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FABRIQ Chorus review: Standing out from the crowd

Fabriq is a relatively-new speaker brand. Its first product was the Fabriq RIFF, a speaker about the size of an Echo Dot, but covered with a soft fabric in a variety of patterns. Not only did it have the Amazon Alexa voice assistant, but you could connect more than one for synced multi-speaker playback (like Google Cast/AirPlay). The Riff used either a direct microUSB connection for charging, or the included charging dock.

Today, Fabriq unveiled its second speaker, the Chorus. In most regards, it's a larger and more powerful version of the Riff, but with the added bonus of Alexa always-listening for commands (the Riff required a button press to activate Alexa).

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ASUS ZenPad Z8s review: Another great tablet from ASUS

Last year, I reviewed the ASUS ZenPad 3S 10. At the time, it was ASUS' flagship tablet and took a fair bit of design inspiration from the iPad. I came away mostly impressed, but the outdated version of Android (6.0 Marshmallow) and meager battery life definitely held back its potential.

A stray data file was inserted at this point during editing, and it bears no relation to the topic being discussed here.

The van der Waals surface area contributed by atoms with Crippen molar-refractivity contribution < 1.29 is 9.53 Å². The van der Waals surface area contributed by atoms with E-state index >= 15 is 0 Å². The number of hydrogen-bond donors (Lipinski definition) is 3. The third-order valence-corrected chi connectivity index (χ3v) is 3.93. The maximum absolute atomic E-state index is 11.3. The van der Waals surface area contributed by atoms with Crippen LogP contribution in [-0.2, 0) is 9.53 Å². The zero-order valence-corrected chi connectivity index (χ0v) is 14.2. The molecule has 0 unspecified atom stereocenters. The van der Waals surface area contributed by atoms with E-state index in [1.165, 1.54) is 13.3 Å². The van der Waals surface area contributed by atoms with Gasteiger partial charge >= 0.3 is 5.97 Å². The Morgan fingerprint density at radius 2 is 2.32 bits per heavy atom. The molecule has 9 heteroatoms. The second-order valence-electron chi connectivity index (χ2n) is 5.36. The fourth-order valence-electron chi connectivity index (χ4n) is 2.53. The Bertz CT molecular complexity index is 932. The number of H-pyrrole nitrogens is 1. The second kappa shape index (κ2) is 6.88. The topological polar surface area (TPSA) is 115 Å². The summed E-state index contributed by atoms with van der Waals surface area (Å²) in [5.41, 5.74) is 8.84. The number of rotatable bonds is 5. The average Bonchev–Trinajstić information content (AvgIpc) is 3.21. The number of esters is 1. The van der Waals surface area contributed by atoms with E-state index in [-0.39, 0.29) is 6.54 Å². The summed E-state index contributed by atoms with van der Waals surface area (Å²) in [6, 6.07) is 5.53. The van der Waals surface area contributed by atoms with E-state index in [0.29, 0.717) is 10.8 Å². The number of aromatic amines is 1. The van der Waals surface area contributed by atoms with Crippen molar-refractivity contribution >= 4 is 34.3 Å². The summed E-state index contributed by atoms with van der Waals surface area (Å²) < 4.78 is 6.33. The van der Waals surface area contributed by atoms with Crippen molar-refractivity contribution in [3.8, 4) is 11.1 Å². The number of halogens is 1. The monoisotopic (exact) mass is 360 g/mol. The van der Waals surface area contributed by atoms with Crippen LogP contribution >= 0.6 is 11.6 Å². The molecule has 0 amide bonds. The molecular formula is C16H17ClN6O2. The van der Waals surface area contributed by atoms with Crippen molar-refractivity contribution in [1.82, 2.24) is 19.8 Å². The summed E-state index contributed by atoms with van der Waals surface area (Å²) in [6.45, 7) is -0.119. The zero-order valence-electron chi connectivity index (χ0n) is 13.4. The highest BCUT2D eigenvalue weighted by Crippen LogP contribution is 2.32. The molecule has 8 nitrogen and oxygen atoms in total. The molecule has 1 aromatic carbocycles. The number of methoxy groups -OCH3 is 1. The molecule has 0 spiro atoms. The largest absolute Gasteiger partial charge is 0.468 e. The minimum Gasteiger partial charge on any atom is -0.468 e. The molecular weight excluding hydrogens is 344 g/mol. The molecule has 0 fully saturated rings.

Around the same time, ASUS released the ZenPad Z10, a similar tablet exclusive to Verizon. If you read Jordan's review, you'll know it was a much better device. It had a better processor, a bigger battery, and Verizon LTE support. ASUS has now followed up that tablet with the ZenPad Z8s, another Verizon-exclusive tablet with similar specs and design.

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Galaxy S8 Active review: A really rugged, really expensive phone

The Galaxy S8 Active is the fifth Samsung S phone to bear the Active name, and it's easily the most refined take on the concept yet. Currently, the S8 Active is only available on AT&T, and that's the model we've received for review, but eventually, Samsung has less than subtly implied it will make its way to other carriers here in the US, as well to the unlocked market.